- Jon Cooper says the NHL needs to rethink its current approach to goal reviews
- The Lightning coach implied some change is needed despite having a challenge work out in his favor during Game 3 of the Stanley Cup Finals
- Tampa Bay’s skipper is far from the only person who’s had an issue with the system
The Tampa Bay Lightning were in fairly dire need of a win on Monday night when they headed into Game 3 of the Stanley Cup finals in a 2-0 hole after being trounced 7-0 by the Avalanche on Saturday, and the back-to-back defending champions got exactly that by walking away with a 6-2 victory over Colorado.
The game may not have been a close one, but that didn’t mean it wasn’t able to produce a little bit of controversy thanks to what unfolded toward the start.
It initially looked like Valeri Nichushkin gave the Avs a 1-0 lead by opening up the scoring around five minutes into the first period. However, the goal was overturned following a lengthy review that led to officials determining the puck had snuck over the blue line prior to a play that was ultimately ruled offside.
The Lightning video staff thinks the play is offside, so Jon Cooper challenges.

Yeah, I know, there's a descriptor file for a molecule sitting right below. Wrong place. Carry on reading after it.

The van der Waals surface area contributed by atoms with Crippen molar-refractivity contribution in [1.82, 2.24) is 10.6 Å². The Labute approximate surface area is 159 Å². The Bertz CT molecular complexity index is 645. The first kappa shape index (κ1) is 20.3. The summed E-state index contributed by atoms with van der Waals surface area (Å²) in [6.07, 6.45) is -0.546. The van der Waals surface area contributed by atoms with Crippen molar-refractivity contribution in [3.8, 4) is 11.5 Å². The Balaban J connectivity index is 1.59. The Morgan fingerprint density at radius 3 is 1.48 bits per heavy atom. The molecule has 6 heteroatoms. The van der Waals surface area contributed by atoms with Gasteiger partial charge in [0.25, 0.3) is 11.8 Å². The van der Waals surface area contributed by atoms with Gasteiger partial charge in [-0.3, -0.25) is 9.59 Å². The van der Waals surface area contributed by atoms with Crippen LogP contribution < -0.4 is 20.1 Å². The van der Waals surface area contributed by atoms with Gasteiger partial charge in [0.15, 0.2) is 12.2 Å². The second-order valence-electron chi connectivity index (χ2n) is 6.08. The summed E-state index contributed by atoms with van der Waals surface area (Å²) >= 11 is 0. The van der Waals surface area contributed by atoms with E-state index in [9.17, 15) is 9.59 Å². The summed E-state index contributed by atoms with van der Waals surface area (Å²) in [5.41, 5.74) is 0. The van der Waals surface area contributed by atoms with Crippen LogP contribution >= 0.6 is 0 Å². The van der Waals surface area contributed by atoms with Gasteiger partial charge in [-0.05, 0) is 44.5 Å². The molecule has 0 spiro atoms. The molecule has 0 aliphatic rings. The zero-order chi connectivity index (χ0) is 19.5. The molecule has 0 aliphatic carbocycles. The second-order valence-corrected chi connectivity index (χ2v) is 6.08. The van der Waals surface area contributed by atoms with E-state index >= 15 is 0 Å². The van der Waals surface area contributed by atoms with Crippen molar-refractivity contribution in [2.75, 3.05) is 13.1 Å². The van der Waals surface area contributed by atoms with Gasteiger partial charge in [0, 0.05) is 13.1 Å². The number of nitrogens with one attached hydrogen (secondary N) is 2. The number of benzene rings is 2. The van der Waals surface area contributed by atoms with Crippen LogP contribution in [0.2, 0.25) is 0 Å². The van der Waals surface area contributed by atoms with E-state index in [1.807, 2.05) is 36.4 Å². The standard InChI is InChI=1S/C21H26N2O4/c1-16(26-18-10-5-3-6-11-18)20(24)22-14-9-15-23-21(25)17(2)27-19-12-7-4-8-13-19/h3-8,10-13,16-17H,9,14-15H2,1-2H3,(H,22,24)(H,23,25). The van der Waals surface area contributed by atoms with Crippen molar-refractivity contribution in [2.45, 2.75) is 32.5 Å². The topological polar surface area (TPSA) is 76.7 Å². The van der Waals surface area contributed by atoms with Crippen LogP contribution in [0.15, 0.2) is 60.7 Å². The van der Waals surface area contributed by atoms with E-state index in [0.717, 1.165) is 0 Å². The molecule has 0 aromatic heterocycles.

Cooper and the Lightning are 1-0 this postseason (missed stoppage). Coaches are 2-1 on offside plays so far in the playoffs. pic.twitter.com/aa7BuLABTU
— Shayna (@hayyyshayyy) June 21, 2022
While Jon Cooper’s decision to deploy a coach’s challenge paid off, the Lightning appeared to be gifted an inordinate amount of time to determine whether or not they wanted officials to review the play in the first place; according to ESPN, Colorado head coach Jared Bednar estimated “It was probably three times the length we normally get” while addressing the unusually long wait after the game.
This is far from the first time the NHL’s review system has found itself under scrutiny, and it turns out there’s another critic in the form of the coach who used it to his advantage during the showdown.
Cooper actually sympathized with the Avalanche when he chimed in following the contest and implied the league needs to reconsider its current approach to replays due to the limitations teams are forced to deal with while debating whether or not they should challenge a goal.
Here’s what he had to say:
“We’re at the mercy of the replays we get. So somebody could unplug something up top, we can have no replays, and something that is a black and white call might be missed…
At the very end, an angle came in. It was an end zone angle and I don’t know where we got it from. The guys inside couldn’t tell if it was white [ice] or if it was grainy. And I said, ‘Well, let’s go with the white…’
In the end, everyone wants to get the call right, and the right call was offside. But it can be a little nerve-wracking. Sometimes I wished we didn’t have to make that call. But it worked out.”
The most straightforward fix would involve having the folks in Toronto take a look at every goal to confirm it should count, but that would obviously have the potential to have a fairly undesirable impact on the pace of play.
With that said, it’s pretty clear the NHL should take some time during the offseason to figure out a way to improve a system that can’t get much worse than it currently is.